Was it a mistake for the New England Patriots to use the 18th overall pick in the 2018 NFL Draft on Isaiah Wynn?
That’s still up for debate.
What’s not debatable, though, is that the Pats made a costly error by picking up his fifth-year option last offseason. While Wynn has been an above-average left tackle when healthy, he comes with major durability concerns and has yet to develop into an elite player at his position.
Yet even with those red flags, the former Georgia Bulldog got the gift of a lifetime when New England guaranteed his $10.4 million salary for the 2022 season. Wynn, who missed his rookie year with a torn Achilles and only played eight games in 2019, will make nearly the same amount in 2022 that he has during his entire career ($11.6 million).
For a Patriots franchise in desperate need of cap space, having $10-plus million tied up on someone who is by no means considered a top-10 player at his position seems like a serious concern. After all, it’s tough to justify Wynn carrying the fifth-highest cap hit on the team when he has never made a Pro Bowl or stayed healthy for an entire season.
However, don’t be surprised if the Patriots’ highly-paid blindside protector collects his paychecks from another employer.
Isaiah Wynn is making a trade a more realistic possibility for New England Patriots
Despite having no financial security beyond the 2022 season, Isaiah Wynn has yet to participate in voluntary organized team activities. Obviously, Bill Belichick and his rag-tag offensive coaching staff would be better off with their incumbent starting left tackle on the field. But with Wynn electing to skip OTAs, it’s only fair to wonder how much longer he will call Foxborough home.
In fact, Jeff Howe of The Athletic reported that “if the Patriots make Wynn available, there’s a belief from other executives around the league that he could draw a decent return because he has generally performed well when healthy and there’s such a shortage of offensive line talent.”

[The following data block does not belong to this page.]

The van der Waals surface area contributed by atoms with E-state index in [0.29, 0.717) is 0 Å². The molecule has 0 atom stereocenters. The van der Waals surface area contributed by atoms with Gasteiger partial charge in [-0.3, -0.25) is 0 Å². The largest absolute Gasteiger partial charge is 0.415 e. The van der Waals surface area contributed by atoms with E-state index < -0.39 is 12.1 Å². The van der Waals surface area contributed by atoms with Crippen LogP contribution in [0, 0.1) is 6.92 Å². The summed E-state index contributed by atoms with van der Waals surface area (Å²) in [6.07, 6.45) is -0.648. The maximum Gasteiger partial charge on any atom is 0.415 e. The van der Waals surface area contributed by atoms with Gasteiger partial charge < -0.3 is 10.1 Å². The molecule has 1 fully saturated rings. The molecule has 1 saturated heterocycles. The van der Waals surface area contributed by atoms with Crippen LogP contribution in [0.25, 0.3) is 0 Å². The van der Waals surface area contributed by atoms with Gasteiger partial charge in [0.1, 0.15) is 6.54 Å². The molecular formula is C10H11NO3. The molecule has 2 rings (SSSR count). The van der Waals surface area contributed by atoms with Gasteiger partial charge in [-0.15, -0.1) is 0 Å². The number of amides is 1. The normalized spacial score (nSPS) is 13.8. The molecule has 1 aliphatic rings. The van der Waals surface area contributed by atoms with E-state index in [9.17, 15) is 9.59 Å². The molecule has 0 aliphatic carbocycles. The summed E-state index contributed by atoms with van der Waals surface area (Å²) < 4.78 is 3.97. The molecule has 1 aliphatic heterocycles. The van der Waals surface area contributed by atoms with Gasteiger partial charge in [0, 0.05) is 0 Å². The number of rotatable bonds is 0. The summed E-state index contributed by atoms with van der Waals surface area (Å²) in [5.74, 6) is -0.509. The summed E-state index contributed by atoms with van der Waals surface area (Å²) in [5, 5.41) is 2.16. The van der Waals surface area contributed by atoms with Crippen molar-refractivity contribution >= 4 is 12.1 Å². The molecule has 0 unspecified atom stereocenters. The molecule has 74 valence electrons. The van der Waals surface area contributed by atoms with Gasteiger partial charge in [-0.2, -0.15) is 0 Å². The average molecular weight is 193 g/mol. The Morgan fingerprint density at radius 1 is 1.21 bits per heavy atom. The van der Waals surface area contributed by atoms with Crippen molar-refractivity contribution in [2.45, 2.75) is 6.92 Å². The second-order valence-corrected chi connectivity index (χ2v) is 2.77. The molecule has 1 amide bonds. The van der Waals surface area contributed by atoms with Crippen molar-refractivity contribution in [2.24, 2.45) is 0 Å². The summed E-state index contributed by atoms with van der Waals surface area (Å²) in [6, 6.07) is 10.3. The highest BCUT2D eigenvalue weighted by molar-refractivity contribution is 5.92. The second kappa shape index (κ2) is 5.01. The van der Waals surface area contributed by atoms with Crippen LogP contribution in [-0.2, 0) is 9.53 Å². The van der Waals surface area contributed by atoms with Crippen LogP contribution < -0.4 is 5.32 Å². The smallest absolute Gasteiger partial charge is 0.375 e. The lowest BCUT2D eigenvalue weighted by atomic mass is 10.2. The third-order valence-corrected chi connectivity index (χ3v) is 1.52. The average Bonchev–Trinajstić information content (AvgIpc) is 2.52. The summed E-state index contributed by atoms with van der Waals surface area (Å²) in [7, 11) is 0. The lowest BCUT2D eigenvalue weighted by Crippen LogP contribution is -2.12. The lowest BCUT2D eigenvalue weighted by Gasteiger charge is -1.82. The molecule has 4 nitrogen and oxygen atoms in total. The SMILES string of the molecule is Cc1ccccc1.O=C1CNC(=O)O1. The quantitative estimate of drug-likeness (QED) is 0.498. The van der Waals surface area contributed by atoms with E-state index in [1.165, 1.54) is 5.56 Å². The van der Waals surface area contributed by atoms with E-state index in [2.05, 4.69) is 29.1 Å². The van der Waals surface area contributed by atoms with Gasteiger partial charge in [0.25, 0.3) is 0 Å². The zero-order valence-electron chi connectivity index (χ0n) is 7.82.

If they can get a third- or fourth-round pick for the 26-year-old soon-to-be free agent, the Patriots shouldn’t think twice about making a deal. Wynn’s good-but-not-great play, combined with his lengthy injury history, suggests he isn’t worth a long-term contract extension. Why not recoup draft capital and open up much-needed cap space?
Obviously, trading a player with 33 starts under his belt at one of the most important positions in football comes with risks. At the same time, though, it’s not as if the Patriots lack talent at tackle.
Patriots have options at tackle even if they move Wynn
Veteran Trent Brown starred at left tackle during the team’s 2018 championship run, so he could instantly step in for Isaiah Wynn. Plus, 2020 sixth-rounder Justin Herron has shown flashes of starting potential as a key rotational player. Don’t forget about 2019 third-rounder Yodny Cajuste, who possesses starting-caliber physical tools.
During the Belichick era, the Patriots have excelled at developing offensive linemen, and even though Wynn hasn’t lived up to expectations as a first-round pick, he’s at least been serviceable. But you shouldn’t pay $10 million for a player who surrendered six sacks and committed nine penalties during his fourth year in the league.
Instead, why not go the value route and coach up Herron or Cajuste to become a viable candidate to protect Mac Jones’ blind side? Or, at worst, have Brown man the position and let Herron, Cajuste, and 2022 seventh-rounder Andrew Stueber battle it out for the right tackle spot? Depending on how the Patriots view their interior options, 2020 sixth-rounder Michael Onwenu could also line up at right tackle.
Ultimately, Wynn simply hasn’t done enough to warrant a market-level deal or his 2022 salary. He’s certainly provided the Patriots with much more than 2019 first-round bust N’Keal Harry. But like the slow-footed, oft-injured wide receiver, the undersized, oft-injured left tackle seems destined to play elsewhere sooner than later.
And with less than $2 million in cap space at the beginning of June, New England simply can’t afford to let the situation remain status quo.
It may pain him to do so, but Bill Belichick needs to admit he made yet another personnel mistake and move on from yet another first-round pick who’s failed to prove worthy of keeping in Foxborough for the long haul.